Clinical performance of the Prostate Health Index (PHI) for the prediction of prostate cancer in obese men: Data from the PROMEtheuS project, a multicentre European prospective study

Alberto Abrate, Massimo Lazzeri, Giovanni Lughezzani, Nicolòmaria Buffi, Vittorio Bini, Alexander Haese, Alexandre De La Taille, Thomas McNicholas, Joan Palou Redorta, Giulio M. Gadda, Giuliana Lista, Ella Kinzikeeva, Nicola Fossati, Alessandro Larcher, Paolo Dell'Oglio, Francesco Mistretta, Massimo Freschi, Giorgio Guazzoni

Research output: Contribution to journalArticlepeer-review

Abstract

ObjectivesTo test serum prostate-specific antigen (PSA) isoform [-2]proPSA (p2PSA), p2PSA/free PSA (%p2PSA) and Prostate Health Index (PHI) accuracy in predicting prostate cancer in obese men and to test whether PHI is more accurate than PSA in predicting prostate cancer in obese patients. Patients and Methods The analysis consisted of a nested case-control study from the pro-PSA Multicentric European Study (PROMEtheuS) project. The study is registered at http://www.controlled-trials.com/ISRCTN04707454. The primary outcome was to test sensitivity, specificity and accuracy (clinical validity) of serum p2PSA, %p2PSA and PHI, in determining prostate cancer at prostate biopsy in obese men [body mass index (BMI) ≥30 kg/m2], compared with total PSA (tPSA), free PSA (fPSA) and fPSA/tPSA ratio (%fPSA). The number of avoidable prostate biopsies (clinical utility) was also assessed. Multivariable logistic regression models were complemented by predictive accuracy analysis and decision-curve analysis. Results Of the 965 patients, 383 (39.7%) were normal weight (BMI 2), 440 (45.6%) were overweight (BMI 25-29.9 kg/m2) and 142 (14.7%) were obese (BMI ≥30 kg/m2). Among obese patients, prostate cancer was found in 65 patients (45.8%), with a higher percentage of Gleason score ≥7 diseases (67.7%). PSA, p2PSA, %p2PSA and PHI were significantly higher, and %fPSA significantly lower in patients with prostate cancer (P <0.001). In multivariable logistic regression models, PHI significantly increased accuracy of the base multivariable model by 8.8% (P = 0.007). At a PHI threshold of 35.7, 46 (32.4%) biopsies could have been avoided. Conclusion In obese patients, PHI is significantly more accurate than current tests in predicting prostate cancer.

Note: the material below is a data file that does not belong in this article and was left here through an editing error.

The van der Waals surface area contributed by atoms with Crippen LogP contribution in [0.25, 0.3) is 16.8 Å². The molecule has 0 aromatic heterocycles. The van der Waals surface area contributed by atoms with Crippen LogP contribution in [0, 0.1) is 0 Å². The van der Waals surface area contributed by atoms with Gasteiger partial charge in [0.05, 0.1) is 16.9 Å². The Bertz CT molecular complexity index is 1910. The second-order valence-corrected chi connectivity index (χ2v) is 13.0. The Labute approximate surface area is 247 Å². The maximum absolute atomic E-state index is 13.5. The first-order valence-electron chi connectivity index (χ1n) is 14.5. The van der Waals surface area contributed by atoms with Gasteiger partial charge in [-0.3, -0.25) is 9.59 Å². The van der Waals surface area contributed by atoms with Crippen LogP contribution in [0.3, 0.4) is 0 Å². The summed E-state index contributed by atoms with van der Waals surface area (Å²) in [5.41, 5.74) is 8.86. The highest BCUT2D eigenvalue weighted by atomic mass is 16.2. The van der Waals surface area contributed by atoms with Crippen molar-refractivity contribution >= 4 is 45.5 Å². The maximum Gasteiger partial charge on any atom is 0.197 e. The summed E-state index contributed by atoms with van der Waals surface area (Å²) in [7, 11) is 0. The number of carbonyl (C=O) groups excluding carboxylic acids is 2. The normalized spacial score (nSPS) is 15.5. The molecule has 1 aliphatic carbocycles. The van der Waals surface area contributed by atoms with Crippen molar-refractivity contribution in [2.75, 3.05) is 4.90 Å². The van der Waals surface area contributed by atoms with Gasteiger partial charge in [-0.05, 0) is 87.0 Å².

Original languageEnglish
Pages (from-to)537-545
Number of pages9
JournalBJU International
Volume115
Issue number4
DOIs
Publication statusPublished - Apr 1 2015

Keywords

  • obesity
  • prostate biopsy
  • prostate health index
  • prostate specific antigen
  • [-2]proPSA

ASJC Scopus subject areas

  • Urology
  • Medicine(all)

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